Reaction to the Health 2.0 Spring Fling Conference

(This submission from Dan Kogan the CEO of HealthWorldWeb was posted by me, Matthew Holt, but not edited at all, nor was it solicited! Honest!)

As soon as I left the Health 2.0 Conference, I knew I would be remembering panels, meetings, contacts both random and planned, excitement, creativity and the endless enthusiasm in the air. If there was anything to carry out of these intense few days it was the positive charge of energy that I still carry with me.

The fact that US Healthcare system is profoundly broken does not come as a surprise to anyone. Patients are not very well educated about health issues, insurance limits the choice for patients and forces doctors into conveyor-like processing rather than delivering the quality healthcare patients should be receiving. However, people who are involved in the many venues that have surfaced out of what Matthew Holt coined as “Health 2.0”, are pro-actively seeking changes.

The leitmotif of the conference was connecting consumers and providers. The format varied from the “Accelerator” track to demo and reaction panels, and perhaps the best aspect of the conference – endless hallway discussions, socializing and schmoozing.

With all the excitement generated by the field enthusiasts, overwhelmed entrepreneurs and cold-blooded VC’s; a few phrases stood out:

  • These are the band aids over the broken system.
  • We need a complete solution.
  • We need data operability.

I’d like to comment on each of these:

These are the band aids over the broken system

Yes, but everyone is aware of the office-made band-aid balls, so
solid you could kill with them. Yet made of thin, elastic band aids. So
the moral is as soon as we start communicating we build a ball from
these band aids. The communication should be facilitated and enabled by
technology, data standards and a human will to communicate.

We need a complete solution.

The ecosystem that needs to be built as a complex system would obey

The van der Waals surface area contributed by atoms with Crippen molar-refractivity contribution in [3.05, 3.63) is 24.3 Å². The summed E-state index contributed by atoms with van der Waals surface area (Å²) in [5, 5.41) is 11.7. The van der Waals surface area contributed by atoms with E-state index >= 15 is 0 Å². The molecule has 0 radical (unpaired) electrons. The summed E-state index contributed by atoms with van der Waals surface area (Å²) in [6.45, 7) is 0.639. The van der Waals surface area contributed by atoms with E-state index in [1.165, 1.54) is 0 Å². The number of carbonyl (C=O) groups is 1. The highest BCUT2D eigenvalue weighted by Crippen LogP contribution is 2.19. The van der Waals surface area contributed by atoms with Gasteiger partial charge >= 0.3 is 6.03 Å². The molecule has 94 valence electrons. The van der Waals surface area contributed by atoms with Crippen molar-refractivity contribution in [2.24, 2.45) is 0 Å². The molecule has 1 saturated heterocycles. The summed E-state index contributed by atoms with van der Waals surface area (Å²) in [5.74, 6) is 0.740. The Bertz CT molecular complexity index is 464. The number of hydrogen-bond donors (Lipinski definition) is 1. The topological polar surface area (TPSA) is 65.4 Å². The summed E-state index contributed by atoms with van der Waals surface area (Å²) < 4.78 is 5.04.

the principals of self-organization and would thrive producing useful
data mashups and aggregations. Of course, there are a lot of questions
and challenges: Monetization, combination of business models,
re-distribution of wealth, etc.

Having said that, my own observation is that most of the innovative
startups are free for consumers, ad-driven and eager to be part of a
bigger solution. And with proper organization of the breeding ground we
could recompute these clicks without much of a hassle. The 1 million
dollar question is who wants to lead these efforts.

Moreover, once we build our ecosystem we should be able to see the
areas which are overly crowded and the areas left to be filled out. The
Darwinian laws would prevail and better technologies would survive
while the weaker ones would die out. With proper communication channels
between various functional operations the complete solution would
arise.

Consider this use case:

Consumer feels some symptoms, goes on line and researches these
symptoms, gets educated via articles, stories, news, Q&As, videos,
finds the patient community that recommends the best doctor (let us not
forget that part), schedules appointment on-line and goes to see the
doctor or gets treated by the new “breed” of e-Doctors. After the visit
he or she goes back to the rating site and leaves a review. Possibly, a
patient needs to be referred to another doctor, who would hopefully be
able to view the patient’s records on line accompanied by the notes
from the previous doctor.

There could be a few more variations but all of them involve the same thing, an interoperable ecosystem.

We need data operability

So to get from the “These are the band aids over the broken system“
to “We need a complete solution” the first step is the data
operability. How can we achieve it? By promoting consistency of Data
Exchange Protocols using XML, as well as, bringing these definitions
into 21 century using semantic web, ontologies and RDF.

I was really excited visiting the Health 2.0 conference for the
second time and for the second time I would like to pay tribute to the
conference organizers Matthew Holt, Indu Subaiya, John Pluenneke, Sara
Walker and many many others behind the computer screens, in the
hallways, and behind the stage. As always, Matthew, Indu and their team
have shown the highest level of professionalism and creativity.

Dan Kogan

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